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Strategic Approaches to Tackling School Absenteeism and Truancy: the trafﬁc lights (TL) scheme
KEN REID, Swansea Institute of Higher Education, Swansea, UK
Some secondary schools have experienced signiﬁcant problems related to pupils’ attendance over a considerable period of time. Therefore, it has proved necessary to start to develop and implement innovative long-term strategic approaches to tackling truancy and other forms of non-attendance from school. This article focuses upon the trafﬁc lights (TL) scheme which has been formulated to monitor and manage pupils’ attendance within schools in a more controlled manner. The conventional approach to introducing the TL scheme is described. This is followed by two variations of the scheme adapted by schools for their own purposes. Evidence from each of the three utilisations of the TL scheme has suggested that overall attendance within the schools has been signiﬁcantly improved with gains of around 8% reported. Finally, the article illustrates how the TL scheme can be adapted to help reduce potential cases of exclusion. Background Evidence from research indicates that some schools have disproportionately high levels of truancy and other forms of absenteeism (Reid, 1985, 1986, 1987, 1988, 1999, 2000; O’Keefe et al., 1993). Some schools have experienced these problems consistently over a 30-year period despite all their best endeavours (Reid, 2002a, chapter 2). Therefore, it has become apparent that in order to combat truancy and absenteeism within some schools, it is ﬁrst necessary to change pupils, parents and teachers’ attitudes towards these schools as well as the pervading culture and ethos. The Scottish Council for Research in Education Study (SCRE, 1995) manifestly showed the clearest possible link between attendance and performance at every phase of schooling from the infant and primary stages to the later years of secondary education. Most recent research on truancy and absenteeism from school has focused upon individual facets of the problems and upon the associated consequences of the behaviour. Osler et al. (2002) for example, have suggested that truancy is a form of ‘self-exclusion’ on the part of girls. Truancy and/or school absenteeism has been found to be closely linked with deprivation (Zhang, 2003), a number of childhood pathologies (Woodward & Fergusson, 2000) including running away (de Man, 2000), disaffection and young offending (Ball & Connolly, 2000), alcoholism (Wichstrom, 1998; Miller & Plant, 1999), disturbed adolescent development (Baer,
ISSN 0013–1911 print; 1465–3397 online/03/030305-17 2003 Educational Review DOI:10.1080/0013191032000118956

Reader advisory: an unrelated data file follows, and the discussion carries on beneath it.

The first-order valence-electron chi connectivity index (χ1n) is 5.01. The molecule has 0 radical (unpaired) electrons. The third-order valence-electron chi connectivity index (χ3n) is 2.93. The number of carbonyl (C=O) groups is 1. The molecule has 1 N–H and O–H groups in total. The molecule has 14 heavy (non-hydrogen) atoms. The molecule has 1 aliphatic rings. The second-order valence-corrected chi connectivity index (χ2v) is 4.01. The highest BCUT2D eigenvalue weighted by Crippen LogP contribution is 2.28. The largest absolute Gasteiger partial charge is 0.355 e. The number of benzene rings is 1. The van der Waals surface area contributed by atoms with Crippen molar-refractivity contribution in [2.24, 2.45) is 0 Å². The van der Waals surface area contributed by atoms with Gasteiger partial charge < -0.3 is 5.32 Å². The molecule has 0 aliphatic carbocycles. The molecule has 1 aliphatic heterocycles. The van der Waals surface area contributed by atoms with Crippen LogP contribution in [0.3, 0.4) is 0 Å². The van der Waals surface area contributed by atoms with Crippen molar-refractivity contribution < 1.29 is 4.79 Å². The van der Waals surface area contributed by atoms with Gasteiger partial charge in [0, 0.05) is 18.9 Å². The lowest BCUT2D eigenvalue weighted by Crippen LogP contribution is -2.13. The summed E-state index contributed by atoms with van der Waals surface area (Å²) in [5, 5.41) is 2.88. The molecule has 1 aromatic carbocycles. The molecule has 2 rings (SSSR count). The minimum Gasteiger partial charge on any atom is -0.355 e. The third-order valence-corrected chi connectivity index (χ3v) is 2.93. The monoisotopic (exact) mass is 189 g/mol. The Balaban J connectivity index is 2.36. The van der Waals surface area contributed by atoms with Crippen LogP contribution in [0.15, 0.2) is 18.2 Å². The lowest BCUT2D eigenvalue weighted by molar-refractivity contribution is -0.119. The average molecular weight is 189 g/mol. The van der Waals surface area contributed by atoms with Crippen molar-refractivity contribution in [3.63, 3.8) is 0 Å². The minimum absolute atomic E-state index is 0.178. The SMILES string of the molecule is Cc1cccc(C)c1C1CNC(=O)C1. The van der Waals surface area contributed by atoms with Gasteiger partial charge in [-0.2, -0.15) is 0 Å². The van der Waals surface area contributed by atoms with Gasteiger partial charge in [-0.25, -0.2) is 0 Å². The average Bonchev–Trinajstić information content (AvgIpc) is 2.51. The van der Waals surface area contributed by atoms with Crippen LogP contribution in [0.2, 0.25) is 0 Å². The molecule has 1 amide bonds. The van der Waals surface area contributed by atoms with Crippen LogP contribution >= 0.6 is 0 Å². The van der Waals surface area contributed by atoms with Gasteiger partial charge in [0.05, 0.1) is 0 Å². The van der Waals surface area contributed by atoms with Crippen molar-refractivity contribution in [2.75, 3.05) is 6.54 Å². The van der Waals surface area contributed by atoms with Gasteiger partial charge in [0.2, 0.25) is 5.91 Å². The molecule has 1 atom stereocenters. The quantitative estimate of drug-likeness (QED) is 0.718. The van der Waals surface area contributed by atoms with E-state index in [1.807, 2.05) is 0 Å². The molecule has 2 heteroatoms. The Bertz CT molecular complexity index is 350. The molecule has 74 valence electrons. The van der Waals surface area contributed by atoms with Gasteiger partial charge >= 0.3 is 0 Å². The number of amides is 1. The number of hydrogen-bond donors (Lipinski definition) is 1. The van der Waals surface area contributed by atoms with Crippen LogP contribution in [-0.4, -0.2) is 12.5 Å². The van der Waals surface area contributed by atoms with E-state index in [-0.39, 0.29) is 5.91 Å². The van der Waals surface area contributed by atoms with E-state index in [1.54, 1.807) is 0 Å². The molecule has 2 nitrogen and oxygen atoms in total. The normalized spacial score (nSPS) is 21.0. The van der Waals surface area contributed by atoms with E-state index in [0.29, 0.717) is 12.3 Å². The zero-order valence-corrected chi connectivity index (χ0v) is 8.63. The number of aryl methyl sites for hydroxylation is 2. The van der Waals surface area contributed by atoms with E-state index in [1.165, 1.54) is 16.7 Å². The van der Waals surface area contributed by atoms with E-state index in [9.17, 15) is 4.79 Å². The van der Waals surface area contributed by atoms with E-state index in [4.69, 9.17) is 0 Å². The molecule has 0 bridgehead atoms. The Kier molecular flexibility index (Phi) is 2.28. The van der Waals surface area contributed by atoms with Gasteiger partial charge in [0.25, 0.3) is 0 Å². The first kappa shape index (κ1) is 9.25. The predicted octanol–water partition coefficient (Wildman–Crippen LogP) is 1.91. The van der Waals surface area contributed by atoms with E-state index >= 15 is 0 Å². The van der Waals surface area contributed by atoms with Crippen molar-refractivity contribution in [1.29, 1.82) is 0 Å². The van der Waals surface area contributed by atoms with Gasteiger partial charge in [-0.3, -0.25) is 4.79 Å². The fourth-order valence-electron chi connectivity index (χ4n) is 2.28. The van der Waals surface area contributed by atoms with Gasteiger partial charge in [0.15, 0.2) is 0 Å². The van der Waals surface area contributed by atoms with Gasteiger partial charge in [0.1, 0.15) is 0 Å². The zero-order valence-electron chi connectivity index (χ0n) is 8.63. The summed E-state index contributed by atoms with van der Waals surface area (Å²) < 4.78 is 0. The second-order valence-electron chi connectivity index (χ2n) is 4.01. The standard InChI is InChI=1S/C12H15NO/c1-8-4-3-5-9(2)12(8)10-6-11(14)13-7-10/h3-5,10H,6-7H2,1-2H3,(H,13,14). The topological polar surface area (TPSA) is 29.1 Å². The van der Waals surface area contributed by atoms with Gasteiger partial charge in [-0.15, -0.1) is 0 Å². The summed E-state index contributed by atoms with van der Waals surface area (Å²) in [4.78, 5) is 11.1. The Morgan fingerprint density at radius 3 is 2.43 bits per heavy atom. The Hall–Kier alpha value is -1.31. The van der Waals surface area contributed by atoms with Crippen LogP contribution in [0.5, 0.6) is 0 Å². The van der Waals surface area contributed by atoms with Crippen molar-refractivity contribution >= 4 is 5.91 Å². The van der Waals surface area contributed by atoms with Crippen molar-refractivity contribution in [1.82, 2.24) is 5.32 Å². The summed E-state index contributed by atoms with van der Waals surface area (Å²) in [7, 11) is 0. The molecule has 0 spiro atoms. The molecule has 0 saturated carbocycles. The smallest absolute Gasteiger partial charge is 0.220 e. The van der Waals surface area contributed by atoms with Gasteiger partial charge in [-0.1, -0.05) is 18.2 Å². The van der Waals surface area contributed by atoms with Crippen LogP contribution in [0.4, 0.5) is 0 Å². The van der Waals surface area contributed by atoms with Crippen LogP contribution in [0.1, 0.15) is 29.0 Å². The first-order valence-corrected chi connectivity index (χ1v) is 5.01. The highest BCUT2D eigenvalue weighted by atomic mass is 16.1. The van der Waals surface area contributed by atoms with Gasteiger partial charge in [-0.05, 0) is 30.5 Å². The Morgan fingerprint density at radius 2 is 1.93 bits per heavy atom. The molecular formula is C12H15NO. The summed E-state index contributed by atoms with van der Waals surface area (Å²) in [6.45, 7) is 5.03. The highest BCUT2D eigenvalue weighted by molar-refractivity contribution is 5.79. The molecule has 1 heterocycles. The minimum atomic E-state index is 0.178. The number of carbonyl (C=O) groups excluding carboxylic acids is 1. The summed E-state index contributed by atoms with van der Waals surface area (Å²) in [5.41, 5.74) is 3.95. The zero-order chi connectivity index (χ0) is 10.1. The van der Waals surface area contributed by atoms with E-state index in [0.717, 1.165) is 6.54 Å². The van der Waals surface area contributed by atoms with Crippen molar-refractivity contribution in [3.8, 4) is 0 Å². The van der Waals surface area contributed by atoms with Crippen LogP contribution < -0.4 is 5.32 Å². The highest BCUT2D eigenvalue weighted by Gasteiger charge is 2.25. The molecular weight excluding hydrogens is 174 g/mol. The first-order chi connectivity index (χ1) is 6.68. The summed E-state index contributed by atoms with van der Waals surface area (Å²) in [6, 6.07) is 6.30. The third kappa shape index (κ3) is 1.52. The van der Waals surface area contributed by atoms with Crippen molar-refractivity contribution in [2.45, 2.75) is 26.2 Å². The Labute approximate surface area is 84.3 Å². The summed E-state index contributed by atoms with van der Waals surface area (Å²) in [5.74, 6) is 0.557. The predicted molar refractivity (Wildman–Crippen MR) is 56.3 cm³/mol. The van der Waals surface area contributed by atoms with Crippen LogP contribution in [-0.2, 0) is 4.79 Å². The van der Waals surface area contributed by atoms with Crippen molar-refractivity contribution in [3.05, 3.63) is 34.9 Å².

this aspect often becomes the ﬁrst or second item on their subsequent action plans. teachers are more cautious. pupils’ personalities (Jones & Francis. in England. 2001. Although there is a comparative absence of articles focusing upon good practice in dealing with individual pupil’s case histories of absenteeism and in promoting whole-school approaches to combating truancy and absenteeism (OFSTED. 2002a). Malcolm (1996). In fact. Also. Most LEAs promote their own policy documents on attendance. of their recent OFSTED inspections. a considerable number of schools and LEAs have very little idea about how to overcome their major attendance difﬁculties. 1995). Equally. 2002a). The evidence contained in this article is especially important for those headteachers and teachers. In practice. long-term attendance problems. as anything else. 1995) and attitudes (Lewis. 1999). 1999). behaviour and levels of self-esteem and academic self-concept as well as attitudes towards parents and teachers (Reid. It is currently surprising to ﬁnd how many schools and LEAs have attendance issues as one of. there is abundant evidence of more good practice taking place within LEAs and schools than ever before. some new studies are beginning to emerge. of which Blackpool (2002). education welfare ofﬁcers. Blyth (1999) and McCormack (1999) all make valuable suggestions for staff in schools on how to improve attendance utilising such ideas as role play and drama workshops. early conduct disorders (Fergusson & Horwood. Orr-Munro (2002) has reported on the Safer Schools Partnership plans to station police ofﬁcers in schools. if any. 1998). previous research having been undertaken into these schemes (Reid. 1998. gang membership (Fritsch et al. 2002a). 1998). classroom assistants and personal advisers who operate in schools or LEAs with a history of serious. The real intention should be to use the conceptual base and processes involved in the procedure to attempt to reduce rates of truancy and absenteeism within schools and/or Local Education Authorities (LEAs). There is little. Education .. Nevertheless. In another project. typically within LEAs. Whilst police see the scheme as vital. 2001).. New initiatives concerned with tackling truancy and school absenteeism have proliferated in recent years. Reid 1999). Birmingham (2002) and Staffordshire (2002) are three good examples. Despite this. 1998) health factors (Michaud et al. implementing long-term strategic approaches to combat poor attendance is a relatively new idea. exclusion from school (Bratby. school-based family social work schemes helped to halve rates of truancy in project schools (Pritchard & Williams. education social workers. drug usage (Lloyd. 1999). the vast majority of schools now have policies on school attendance although many of these are deﬁcient in some aspects such as including appropriate reintegration and return to school strategies (Reid. This is in response to the ﬁnding that truants from schools are at the epicentre of day-time street crime. and providing an appropriate monitoring structure for tackling the issues. In fact. Audit Commission. However. most schools have their own freestanding documents which are entirely different from one another. there is some evidence for their potential (Reynolds. 2003b). the potential of these schemes is almost as important for stressing the possibility of promoting positive school change. these initiatives include attendance aspects in such major developments as the Connexions Service.306 K. parenting styles (McNeal. or the most important criticism. Consequently. Currently. 1998). there is often little synergy between LEA guidelines and those of local schools (Reid. pre-court sentencing information (Ball & Connolly. learning mentors. Reid. For example. 1996). 1999).